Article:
According to The Joint Commission, hundreds of thousands of patients fall in hospitals and Nursing Homes each year. Many patients in long-term care are there in the first place because of injuries sustained in a fall or because they have fallen repeatedly. Falls are one of the major reasons for patient’s to be re-admitted back to an acute care facility, which ultimately will have a significant negative effect on reimbursements for long-term care facilities starting in 2019. Decreasing falls in the elderly patient population requires a well-defined strategy, training and consistent use of basic safety techniques.
The Cost of Patient Falls
Individuals who suffer a fall may suffer serious injury, such as a fractured hip or wrist or a head injury. Lacerations can occur if the patient comes in contact with the edge of a bed or knocks a glass flower vase to the floor. Skin shearing may occur due to the fragility of an elderly patient’s epidermis. The Joint Commission notes that one study found a fall with an injury increased in-patient facility length of stay by an average of 6.3 days. Further, the average cost of a fall in which an injury is incurred is $14,000. The American Health Lawyers Association reports that recent settlements for injuries incurred by long term care patients ranged from $205,000 to $620,000. In addition, there is the cost to the patient in terms of pain and disability, the stress on the family, and the guilt and remorse suffered by the nurses responsible for safeguarding the patient.
Elderly Patients Are at Higher Risk
The elderly are more at risk of falls. They are more likely to have balance problems or need assistive devices to walk around. Muscle strength, flexibility and coordination may be problematic for an elderly person. Elderly people are statistically more likely to be on multiple medications, which may have such side effects as lower blood pressure or dizziness. Diuretics may mean an increased frequency of bathroom visits and some medications can cause diarrhea. In the acute care hospital, the elderly are more susceptible to confusion, whether from medications such as narcotics or from being in unfamiliar surroundings. In long-term care facilities, it is often the elderly patient who can no longer live independently – whether from physical disability or mental impairments such as dementia – who needs long-term care in the first place.
Best Practices for Reducing Falls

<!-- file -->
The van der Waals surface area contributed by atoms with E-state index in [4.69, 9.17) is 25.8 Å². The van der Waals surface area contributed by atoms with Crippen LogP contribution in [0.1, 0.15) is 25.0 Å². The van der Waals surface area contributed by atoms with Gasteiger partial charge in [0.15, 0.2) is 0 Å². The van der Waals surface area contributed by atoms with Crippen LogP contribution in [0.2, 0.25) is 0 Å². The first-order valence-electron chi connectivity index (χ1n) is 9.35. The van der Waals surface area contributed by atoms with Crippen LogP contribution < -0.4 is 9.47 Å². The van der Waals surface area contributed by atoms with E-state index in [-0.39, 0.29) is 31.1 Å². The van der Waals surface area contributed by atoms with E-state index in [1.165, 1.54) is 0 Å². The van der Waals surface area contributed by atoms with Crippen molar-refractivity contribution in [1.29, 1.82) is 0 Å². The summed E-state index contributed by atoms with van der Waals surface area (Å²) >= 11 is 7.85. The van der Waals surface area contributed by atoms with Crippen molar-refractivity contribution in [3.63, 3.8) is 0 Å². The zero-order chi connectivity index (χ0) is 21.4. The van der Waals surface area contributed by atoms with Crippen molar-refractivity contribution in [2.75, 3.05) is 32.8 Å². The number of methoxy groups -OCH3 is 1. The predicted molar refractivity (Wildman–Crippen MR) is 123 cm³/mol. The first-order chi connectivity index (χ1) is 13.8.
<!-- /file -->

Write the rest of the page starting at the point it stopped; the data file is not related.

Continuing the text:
In 2009, the National Guidelines Clearinghouse published a number of best practice recommendations for fall prevention in long term care. These include:
- Develop a specific program aimed at reducing falls. This should take into account the patient population, the environment of the long term care facility, and the numbers, skills and experience of the caregivers. If your facility does not have such a program, volunteer to start one.
- Assess fall risks on admission and after a fall. If a patient does fall, determine the most likely reason for the fall to have occurred. Make changes to prevent a fall from happening again.
- Develop exercise programs for long term care patients, particularly strength training. Tai chi can also help with balance and coordination problems.
- Conduct medication reviews – patients who are taking certain medications, such as benzodiazepines, antidepressants, selective serotonin reuptake inhibitors (SSRIs) or multiple medications should be considered at high risk for falls.
- Educate patients who are at increased risk and who are mentally competent. This can include safe transfer techniques, basic fall prevention such as not getting up abruptly from a sitting position or the use of assistive devices.
- Conduct regular environmental assessments and modification – reduce clutter, ensure lighting is adequate and clean up spills promptly.
The Top Two
Of all the possible strategies a nurse can use to prevent patient falls, the top two are probably a careful and thorough patient assessment at regular intervals and the consistent use of basic safety techniques. The first helps ensure that patients who are developing balance problems, worsening dementia, medication side effects or confusion from hypoxia will be identified as early as possible. Each time you walk down the hall, make it a practice to glance in the patient rooms on each side. You will be surprised how much information you can glean in a three-second snapshot. Always practice the basics: put up side rails, lower the bed, engage wheel locks and make sure patients can reach call lights, water or other items on the bedside table. Use bed alarms and use them at a short interval, such as two or three seconds.
Protecting elderly patients from falls in long-term care requires unceasing vigilance on the part of nurses and CNAs. Reducing falls can prevent a readmission to an acute care hospital or an extension of what was planned to be a temporary stay in long term care. Regular training on fall prevention and always practicing what you learned in a training will help keep your patients safe.